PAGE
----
You might remember my earlier post titled; Judge Tells Attorneys to Zip It, where I discussed the “standing objection” rule put in place by District Judge Delahanty. Here is an article by the Courier Journal on Circuit Judge Susan Gibson’s order telling Delahanty to temporarily stop enforcement of his rule. Judge Gibson wrote that Delahanty’s policy, “imposes a significant limitation” on the Jefferson County Attorney’s office. While she stopped short of declaring the rule, illegal as the County Attorney’s office has requested, she did reserve the right to do just that after further review of the arguments. Click on my earlier post to see my criticisms of the rule.

Interesting article in the Courier Journal today, titled Judge tells attorneys to zip it. The Courier reports statements attributed to Judge Sean R. Delantey, saying “that certain prosecutors were wasting court time by making “obnoxious, ridiculous, abundant and useless objections” during probable-cause hearings.” Apparently Judge Delantey has a written policy that prosecutors have a “standing objection to each and every question” that defense attorneys ask of witnesses during probable-cause hearings. Judge Delantey was quoted; “I believe I have the discretion to do this.”

County Attorney Irv Maze was quoted as saying; “I’m just shocked.” “I don’t know what’s going on in his mind. We all go by the same rules.” The County Attorney has requested his prosecutors abide by the Judge’s request until the issue can be decided by appeal.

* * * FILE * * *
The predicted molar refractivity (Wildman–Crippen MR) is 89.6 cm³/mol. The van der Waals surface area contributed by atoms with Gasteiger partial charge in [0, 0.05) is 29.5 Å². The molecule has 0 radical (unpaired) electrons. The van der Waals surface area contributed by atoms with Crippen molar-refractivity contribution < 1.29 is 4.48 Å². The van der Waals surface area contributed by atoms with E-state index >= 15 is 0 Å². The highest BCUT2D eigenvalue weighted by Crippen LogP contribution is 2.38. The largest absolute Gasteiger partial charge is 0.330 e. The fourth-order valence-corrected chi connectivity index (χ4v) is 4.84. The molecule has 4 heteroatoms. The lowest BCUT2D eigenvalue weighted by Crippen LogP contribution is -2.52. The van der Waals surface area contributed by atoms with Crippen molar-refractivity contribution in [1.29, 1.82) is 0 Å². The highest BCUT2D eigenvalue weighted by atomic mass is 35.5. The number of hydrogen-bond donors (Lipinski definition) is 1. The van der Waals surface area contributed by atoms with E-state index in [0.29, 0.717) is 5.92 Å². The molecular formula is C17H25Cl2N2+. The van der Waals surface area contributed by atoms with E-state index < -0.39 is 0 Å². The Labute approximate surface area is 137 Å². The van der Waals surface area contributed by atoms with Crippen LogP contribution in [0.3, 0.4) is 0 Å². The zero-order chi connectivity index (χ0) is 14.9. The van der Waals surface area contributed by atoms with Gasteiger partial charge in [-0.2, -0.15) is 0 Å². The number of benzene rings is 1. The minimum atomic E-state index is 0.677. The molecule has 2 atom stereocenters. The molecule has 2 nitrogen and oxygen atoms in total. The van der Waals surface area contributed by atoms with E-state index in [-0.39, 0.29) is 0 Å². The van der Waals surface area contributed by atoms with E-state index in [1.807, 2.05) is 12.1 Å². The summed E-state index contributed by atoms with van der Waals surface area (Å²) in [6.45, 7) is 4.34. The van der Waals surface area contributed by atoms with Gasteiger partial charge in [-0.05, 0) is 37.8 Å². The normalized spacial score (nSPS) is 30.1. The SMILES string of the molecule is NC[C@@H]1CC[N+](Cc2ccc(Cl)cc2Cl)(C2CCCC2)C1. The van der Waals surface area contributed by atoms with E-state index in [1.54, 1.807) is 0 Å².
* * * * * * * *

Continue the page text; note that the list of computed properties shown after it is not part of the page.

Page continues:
Of course the problem with the Judge’s rule regarding standing objections, is that the objection must be made in the first place. Only if it is overruled and the objectionable questioning continues does a standing objection need to be placed. The way it appears in the article is Judge Delantey simply notes an objection by the prosecutors to “every” question asked, allowing them to argue later the evidence should not have been admitted.

The issue is obvious, who knows if the County Attorney’s office would have objected if they never voiced an objection in the first place. An unvoiced objection is considered waived. This creates a problem. The County Attorney’s office may later be considered to have waived any objection not specifically made at the time the question was posed, OR it essentially allows them to make objections to specific questions after the hearing.

The rule is procedurally improper and actually detrimental to defense attorneys and prosecutors who both may be bitten by it on appeal. The fact the Judge believes he has the discretion to set aside the rules of evidence and create his own exception is concerning. The threats of holding attorneys in contempt for violating the self imposed “policy” is simply wrong.